Our varied Magazine sources include architecture firms, libraries, Doctor's offices, and even our own clients. We take these magazines, shred them in "The Disintegrator", and process the paper scrap to remove staples and any other contaminants. The result is a mix of colors in random chaotic awesomeness.
According to the Association of Magazine Media (MPR), there are around 400 million magazines printed in the United States annually. Of that 400 million magazines, approximately 1.5 millions tons of magazines are thrown away each year.
Back in 1992, Scrap Magazine reported that only 10 percent of old magazines were being recycled. Paper industry experts thought demand would increase, however, because of a new flotation deinking process that required the clay-coated groundwood paper on which most magazines and catalogs are printed. The Magazine Publishers of America predicted that, by the turn of the century, 60 percent of all magazines would be recycled.
That prediction was about half right. By 2000, the magazine recycling rate had reached 32 percent, and it has barely budged since. A new group has focused its attention on raising magazine recycling rates through public education, which it believes is the main barrier. But with domestic demand for OMG (magazines, catalogs, and other coated papers) stagnant or dropping, recyclers have little incentive to increase their collection of this grade or separate it from mixed paper.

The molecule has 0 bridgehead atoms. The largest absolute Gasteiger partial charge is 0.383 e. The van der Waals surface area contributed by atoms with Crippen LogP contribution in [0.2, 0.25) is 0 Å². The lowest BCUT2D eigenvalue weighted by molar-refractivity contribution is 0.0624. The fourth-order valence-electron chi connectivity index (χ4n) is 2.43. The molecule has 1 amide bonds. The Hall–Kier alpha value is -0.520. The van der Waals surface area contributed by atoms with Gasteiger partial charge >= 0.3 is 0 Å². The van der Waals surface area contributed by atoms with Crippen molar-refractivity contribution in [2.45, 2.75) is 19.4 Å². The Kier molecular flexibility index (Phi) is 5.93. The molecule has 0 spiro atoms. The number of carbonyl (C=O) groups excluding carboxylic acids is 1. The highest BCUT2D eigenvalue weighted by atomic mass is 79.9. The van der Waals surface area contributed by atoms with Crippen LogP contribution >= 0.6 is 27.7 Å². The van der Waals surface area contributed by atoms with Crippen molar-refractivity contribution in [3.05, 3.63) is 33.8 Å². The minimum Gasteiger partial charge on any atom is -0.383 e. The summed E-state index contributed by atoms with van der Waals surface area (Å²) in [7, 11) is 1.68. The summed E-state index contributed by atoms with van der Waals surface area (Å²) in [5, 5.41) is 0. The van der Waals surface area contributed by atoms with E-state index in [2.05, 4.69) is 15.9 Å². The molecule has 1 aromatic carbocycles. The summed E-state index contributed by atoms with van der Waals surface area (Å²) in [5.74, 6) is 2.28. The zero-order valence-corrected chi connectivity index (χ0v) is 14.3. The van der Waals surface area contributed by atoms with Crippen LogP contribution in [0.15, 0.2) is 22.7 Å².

Magazine paper, with its inks, calcium carbonate, and clay coatings, is the most difficult paper to recycle because the amount of reusable fiber that remains after washing is low compared with papers like newsprint and corrugated paperboard, thus recycling magazines is typically expensive and somewhat inefficient.
We'd like to keep this material from being shipped overseas or added to the landfill. Magazite is our answer.